Wednesday, March 13, 2013

I had to move around my emergency kit some last weekend (the truck version) and came across my emergency flashlight. I store it without batteries and have a fresh unopened set of batteries and the flashlight in an old sock, together. Now, I love my Maglites. I love my little LED lights. I love my Surefire. That said, when I think "Flashlight" this is the image that comes to mind. .

  The Brightstar is the quintessentail "original" Flashlight and they are as durable as a brick. They're all plastic on the outside, which means they can be used inside electrical cabinets (Some older models had metal screws holding the switch on but I think that is now gone on all models) and a three D cell version costs $11 something. They are designed for industrial use- the light wands you see cops using and most airport ground people are usually brightstars. No, it doesn't have high technology ultra super bright bulbs or whatever, but they work for about 19 hours before needing battery replacement. Brightstar has moved up to some fancier models and they certainly do compete with the higher end flashlights in many arenas, but the original, ubiquitous BrightStar, still the familiar black and yellow, still damned near indestructible, is still Made in the USA. At $12, I find myself wondering why I don't have a few more of these. 


  1. I was issued one in 1986 at RJR Tobacco. I still have it.

  2. I have a flashlight problem which I admit. The brighter they are the more I covet them. I think I carry about 2000 total lumens in my car (you just never know when you might need to guide a lost spaceship in for a landing). Bad guy ducks behind a trashcan, bush, or the neighbor's fence? No problem, I have lights that will shine through that stuff like it was waxed paper.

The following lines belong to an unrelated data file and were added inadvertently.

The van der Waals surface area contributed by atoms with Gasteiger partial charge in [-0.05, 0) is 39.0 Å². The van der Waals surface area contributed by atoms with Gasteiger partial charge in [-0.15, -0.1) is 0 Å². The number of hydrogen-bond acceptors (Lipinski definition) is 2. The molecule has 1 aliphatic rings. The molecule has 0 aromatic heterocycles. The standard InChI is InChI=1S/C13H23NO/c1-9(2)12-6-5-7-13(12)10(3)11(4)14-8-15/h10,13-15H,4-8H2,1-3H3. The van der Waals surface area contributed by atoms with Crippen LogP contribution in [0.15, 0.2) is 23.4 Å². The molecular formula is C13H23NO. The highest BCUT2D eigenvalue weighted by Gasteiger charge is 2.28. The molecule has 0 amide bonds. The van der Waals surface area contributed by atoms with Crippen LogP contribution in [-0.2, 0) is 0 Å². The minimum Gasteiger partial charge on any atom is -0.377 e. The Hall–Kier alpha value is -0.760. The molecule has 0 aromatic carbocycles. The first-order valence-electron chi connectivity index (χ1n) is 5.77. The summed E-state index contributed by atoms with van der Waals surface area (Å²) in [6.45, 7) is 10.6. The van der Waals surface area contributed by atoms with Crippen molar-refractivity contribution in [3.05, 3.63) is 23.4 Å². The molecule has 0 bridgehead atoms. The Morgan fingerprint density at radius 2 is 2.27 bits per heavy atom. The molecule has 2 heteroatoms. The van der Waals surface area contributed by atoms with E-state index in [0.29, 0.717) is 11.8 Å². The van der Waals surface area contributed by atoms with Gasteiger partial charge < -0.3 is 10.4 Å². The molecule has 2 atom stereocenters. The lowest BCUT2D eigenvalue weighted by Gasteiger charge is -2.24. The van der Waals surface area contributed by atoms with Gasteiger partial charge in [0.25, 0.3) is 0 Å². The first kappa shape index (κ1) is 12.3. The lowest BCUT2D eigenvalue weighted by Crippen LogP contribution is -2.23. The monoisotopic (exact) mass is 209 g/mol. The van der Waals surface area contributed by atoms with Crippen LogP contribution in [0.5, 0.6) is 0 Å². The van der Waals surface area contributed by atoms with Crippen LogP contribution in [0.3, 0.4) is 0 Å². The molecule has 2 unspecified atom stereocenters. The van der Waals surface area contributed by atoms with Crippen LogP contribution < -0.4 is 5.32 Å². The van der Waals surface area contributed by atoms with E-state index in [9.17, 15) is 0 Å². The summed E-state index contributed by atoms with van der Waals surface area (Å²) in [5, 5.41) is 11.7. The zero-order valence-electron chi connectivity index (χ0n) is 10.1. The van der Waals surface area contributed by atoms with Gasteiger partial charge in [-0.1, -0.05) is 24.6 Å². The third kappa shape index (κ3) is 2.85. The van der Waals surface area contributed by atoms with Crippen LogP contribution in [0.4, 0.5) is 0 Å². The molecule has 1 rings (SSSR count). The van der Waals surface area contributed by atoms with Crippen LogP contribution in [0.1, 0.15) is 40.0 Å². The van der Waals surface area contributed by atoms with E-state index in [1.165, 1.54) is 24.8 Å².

But super bright lights are not always the proper tool or even useful. Sometimes you need just a little light. And sometimes you need anything but bright, or even white, light. I have small, and some old-fashioned, and even red lights for those times.

    I keep one of those ol' 9 volt flashlights in the shed hanging on a lanyard near the door. Battery lasts forever and light it throws is generally enough to find what I'm after. If not there's something more powerful nearby.

  3. I have one of those. I got it when I was the fire warden for my section when I worked for Big Aerospace Company.
    Knuck, when I was a Junior in High School (Do they even use those terms anymore or do I have to say 11th Grade?) I took some #2 pencil test called the PSAT, Preliminary Scholastic Aptitude Test. I recall walking out of the test room and building with a fellow student who was also a fellow Boy Scout. As we walked north we could see way across the campus to where a group of firemen were breaking into a car. My friend said, "Hey, look at the firemen, they look like they'r breaking into a car. Hey, that's my car!" and he took off running. It wasn't my car so I walked. By the time I got there the firemen were tearing the upholstery out with heavy fireproof gloves. My friend had a 12 volt spotlight that plugged into the cigarette lighter and he left it plugged in, on, and face down on the seat. Ever since, that has been my standard for a bright light.